Jeffrey Goldberg. Photographer: Steve Voss/Bloomberg
Jeffrey Goldberg. Photographer: Steve Voss/Bloomberg

A few days ago, I wrote that John Kerry, the U.S. secretary of state, might be running a fool's errand if he thinks he can bring the Israelis and Palestinians to a final-status agreement. I argued that neither side is ready for the necessary compromises -- the Israelis don't have the political will to reverse the West Bank settlement project, and the Palestinians are weak and divided.

And by divided, I don't mean that they're subject to internal disagreements; their polity is actually divided into two warring factions, Fatah on the West Bank and the terrorist organization Hamas in the Gaza Strip.

Particularly in today's turbulent Middle East -- where the future of no state seems assured -- it's a bit much to ask Israel to cede territory to a political entity, the Fatah-dominated Palestinian Authority, that would be unable to rule the territory it had been ceded.

Two ideas to work around this problem: The first is to appoint Carlos Danger as the U.S. Middle East peace envoy. Who wouldn't bend to the will of a person named Carlos Danger?

The second: Engineer the ouster of Hamas from the Gaza Strip. Both the Palestinian Authority and Israel see Hamas as a bitter enemy; both sides understand that Hamas is an impediment to peace talks. The end of Hamas's rule -- the Gaza Strip constituting about half of what would be a future Palestinian state -- could set the stage for actual, fruitful negotiations.

Removing Hamas from power would be difficult, but not as difficult as it might have been a month ago, before the demise of Hamas's main benefactor, the Muslim Brotherhood, when Mohamed Mursi was ousted as president of Egypt.

As Hussein Ibish of the American Task Force on Palestine explains, Hamas is now more divided, hapless and isolated than it has been since its founding: "The new Egyptian government, and much of the public, take a decidedly dim view of Hamas," Ibish wrote recently. "They see it as conniving in the low-level, but extremely dangerous, insurgency in Sinai that greatly intensified after Morsi's overthrow. Hamas, and the Palestinians living under its misrule, have paid a heavy price for the Egyptian military counteroffensive against Sinai extremists. Egyptian forces reportedly killed 35 Hamas fighters and destroyed 850 smuggling tunnels. Fuel and other shortages, and a financial crisis, have consequently intensified in Gaza."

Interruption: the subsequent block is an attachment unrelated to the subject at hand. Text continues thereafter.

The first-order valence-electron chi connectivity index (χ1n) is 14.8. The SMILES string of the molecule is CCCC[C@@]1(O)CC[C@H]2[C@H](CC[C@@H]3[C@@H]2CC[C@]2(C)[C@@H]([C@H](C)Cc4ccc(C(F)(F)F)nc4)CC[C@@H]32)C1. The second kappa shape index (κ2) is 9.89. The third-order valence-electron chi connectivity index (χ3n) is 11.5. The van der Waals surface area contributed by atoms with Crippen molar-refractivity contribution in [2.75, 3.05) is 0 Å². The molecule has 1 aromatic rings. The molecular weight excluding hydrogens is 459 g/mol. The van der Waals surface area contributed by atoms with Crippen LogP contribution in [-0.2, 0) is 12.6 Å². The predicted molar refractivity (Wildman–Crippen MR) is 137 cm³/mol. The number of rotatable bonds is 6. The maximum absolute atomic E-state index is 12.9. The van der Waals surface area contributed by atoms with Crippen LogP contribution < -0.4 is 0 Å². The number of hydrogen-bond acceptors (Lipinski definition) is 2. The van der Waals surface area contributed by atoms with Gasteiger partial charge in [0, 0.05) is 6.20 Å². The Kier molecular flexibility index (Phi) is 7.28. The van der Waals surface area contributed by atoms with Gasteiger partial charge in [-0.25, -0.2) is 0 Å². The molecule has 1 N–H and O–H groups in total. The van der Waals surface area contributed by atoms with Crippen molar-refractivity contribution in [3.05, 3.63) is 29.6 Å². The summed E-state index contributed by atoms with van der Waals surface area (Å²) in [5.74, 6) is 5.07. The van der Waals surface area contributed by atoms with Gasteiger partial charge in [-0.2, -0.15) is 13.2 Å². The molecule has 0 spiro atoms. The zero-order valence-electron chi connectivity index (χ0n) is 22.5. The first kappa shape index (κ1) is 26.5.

Jonathan Schanzer, of the Foundation for Defense of Democracies, explained in a recent Foreign Policy post that Hamas's financial struggles are acute: "The downfall of the Muslim Brotherhood government in Egypt earlier this month has been widely described as a blow to Hamas and its de facto government in the Gaza Strip. But the real damage has been to the Islamist group's pocketbook. The Egyptian Army's ongoing operations against the subterranean tunnels connecting Egypt to the Gaza Strip, which have long served as key arteries for bulk cash smuggling, are wreaking havoc on Hamas's finances. One senior Israeli security official told me that, in the current environment, an additional reduction of 20 to 30 percent in Hamas' revenues could 'destroy' the movement."

Schanzer argues that there are concrete steps the U.S. could take to encourage the collapse of Hamas. The White House could lobby Hamas's remaining benefactors in Turkey and Qatar to trim their funding. If such lobbying failed, Congress could "pull strings to speed up delivery of or withhold the advanced weapons systems that both countries are eagerly awaiting, depending upon how the conversation goes. Turkey, for example, is expecting Sidewinder missiles and Chinook helicopters, and it would like to purchase Predator and Reaper drones. Qatar, for its part, is expecting delivery of Large Aircraft Infrared Countermeasures (LAIRCM) Systems, and 500 Javelin-Guided Missiles."

Of course, the collapse of Hamas wouldn't mean instantaneous Palestinian Authority rule. But nothing at all will happen with Hamas in power.

There are more important matters in the Middle East right now than the resumption of peace talks between Israelis and Palestinians: The Syrian civil war, the turmoil in Egypt and Iran's continued march toward the nuclear threshold are three. But if Kerry insists on pushing negotiations, he might as well attempt to create conditions in which those negotiations could work.

Breaking Hamas would be one way to try to achieve his goal.

(Jeffrey Goldberg is a Bloomberg View columnist. Follow him on Twitter.)